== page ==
Digital Identity, Safety, and Well-Being: Practical Strategies for Teachers and Students
Digital Literacy and Its Significance
Today, the advancement of technology has invaded every aspect of our lives. The digital world offers enormous benefits to us all. It provides various platforms allowing us to connect and collaborate with people around the globe. Also, the world of information is changing at an accelerating rate, with continual developments in the available information and tools. In this context, the capacity to learn new skills is a crucial element of digital literacies.
Moreover, to understand this changing world, we need to analyze, assess, contribute to, and evaluate the impacts of technology on everyday life and work. These multiple types of digital literacies will be critical for the citizens and workers who will thrive in the 21st century. Developing such abilities needs to be an essential part of lifelong learning.
Digital literacy plays an essential role in digital citizenship. As digital citizens, we are responsible for using technology to interact with the world around us. Jacobson et al. (2019) state, “the concept of digital literacy encompasses a range of skills and knowledge necessary to evaluate, use, and create digital information in various forms.” Digital literacies include data literacy, information literacy, visual literacy, media literacy, and metaliteracy, as well as related capacities for assessing social and ethical issues in our digital world. This idea aligns with Bawden (2008), claiming that digital literacy is a framework for integrating various other literacies and skill-sets. However, it does not need to encompass them all. Digital literacies represent the habits of mind that enable individuals to effectively evaluate and critique information and its use in the digital age.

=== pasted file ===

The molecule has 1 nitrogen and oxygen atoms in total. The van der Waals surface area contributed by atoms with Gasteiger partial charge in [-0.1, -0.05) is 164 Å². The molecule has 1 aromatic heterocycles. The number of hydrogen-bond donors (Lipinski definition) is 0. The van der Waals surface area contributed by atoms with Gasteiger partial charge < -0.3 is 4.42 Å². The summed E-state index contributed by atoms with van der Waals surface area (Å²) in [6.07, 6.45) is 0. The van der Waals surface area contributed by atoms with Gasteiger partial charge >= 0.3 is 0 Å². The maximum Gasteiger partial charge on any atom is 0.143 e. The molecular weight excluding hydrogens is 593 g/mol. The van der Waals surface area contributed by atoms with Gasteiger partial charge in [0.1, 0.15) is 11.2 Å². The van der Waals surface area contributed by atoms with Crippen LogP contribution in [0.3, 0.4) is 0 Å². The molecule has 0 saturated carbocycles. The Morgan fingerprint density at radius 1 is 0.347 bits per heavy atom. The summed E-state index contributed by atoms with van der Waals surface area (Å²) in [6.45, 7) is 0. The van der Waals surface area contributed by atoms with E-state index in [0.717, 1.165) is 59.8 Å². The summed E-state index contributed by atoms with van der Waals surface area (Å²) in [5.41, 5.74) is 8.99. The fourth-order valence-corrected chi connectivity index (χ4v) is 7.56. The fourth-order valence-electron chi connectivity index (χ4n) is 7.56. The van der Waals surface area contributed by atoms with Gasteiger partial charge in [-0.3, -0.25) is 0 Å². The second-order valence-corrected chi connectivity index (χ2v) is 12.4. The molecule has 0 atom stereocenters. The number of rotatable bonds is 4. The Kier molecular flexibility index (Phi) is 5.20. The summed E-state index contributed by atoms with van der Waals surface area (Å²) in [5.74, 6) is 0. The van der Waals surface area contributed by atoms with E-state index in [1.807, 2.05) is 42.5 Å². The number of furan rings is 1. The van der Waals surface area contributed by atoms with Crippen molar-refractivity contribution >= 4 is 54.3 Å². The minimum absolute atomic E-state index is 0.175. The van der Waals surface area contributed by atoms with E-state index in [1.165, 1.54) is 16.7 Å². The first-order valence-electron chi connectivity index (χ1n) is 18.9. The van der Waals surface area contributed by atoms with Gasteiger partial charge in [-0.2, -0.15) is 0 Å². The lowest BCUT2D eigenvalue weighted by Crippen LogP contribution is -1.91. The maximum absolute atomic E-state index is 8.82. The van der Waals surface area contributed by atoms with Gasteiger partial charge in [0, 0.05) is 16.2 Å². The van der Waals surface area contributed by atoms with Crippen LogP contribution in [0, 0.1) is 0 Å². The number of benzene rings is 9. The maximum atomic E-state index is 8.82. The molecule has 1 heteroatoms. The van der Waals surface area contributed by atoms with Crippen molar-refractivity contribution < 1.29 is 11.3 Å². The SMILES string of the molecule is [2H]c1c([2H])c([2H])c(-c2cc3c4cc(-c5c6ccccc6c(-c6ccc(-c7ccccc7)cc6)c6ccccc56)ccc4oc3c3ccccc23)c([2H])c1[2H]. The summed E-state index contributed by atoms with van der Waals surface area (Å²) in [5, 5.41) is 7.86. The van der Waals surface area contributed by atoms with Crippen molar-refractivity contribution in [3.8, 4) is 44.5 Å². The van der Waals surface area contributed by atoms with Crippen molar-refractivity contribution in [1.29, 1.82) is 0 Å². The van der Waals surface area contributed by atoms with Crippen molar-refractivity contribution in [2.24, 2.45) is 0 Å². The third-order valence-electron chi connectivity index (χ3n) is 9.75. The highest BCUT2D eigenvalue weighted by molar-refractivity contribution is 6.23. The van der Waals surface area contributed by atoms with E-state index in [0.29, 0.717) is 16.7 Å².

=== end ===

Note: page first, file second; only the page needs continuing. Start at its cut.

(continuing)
The phrase “digital literacy” stands for a system of capabilities and skills that go beyond the level of mere technical know-how. “Being ‘digitally literate’ means having a deeper critical knowledge about technology and digital transformation, based on which individuals can act autonomously and creatively in the digital world” (Bildungstechnologien, 2021). Therefore, there are six elements proposed in the digital capabilities framework, as seen in Figure 1. This framework has been adapted by Bildungstechnologien, University of Basel, Switzerland, from the Jisc Digital Capabilities Framework.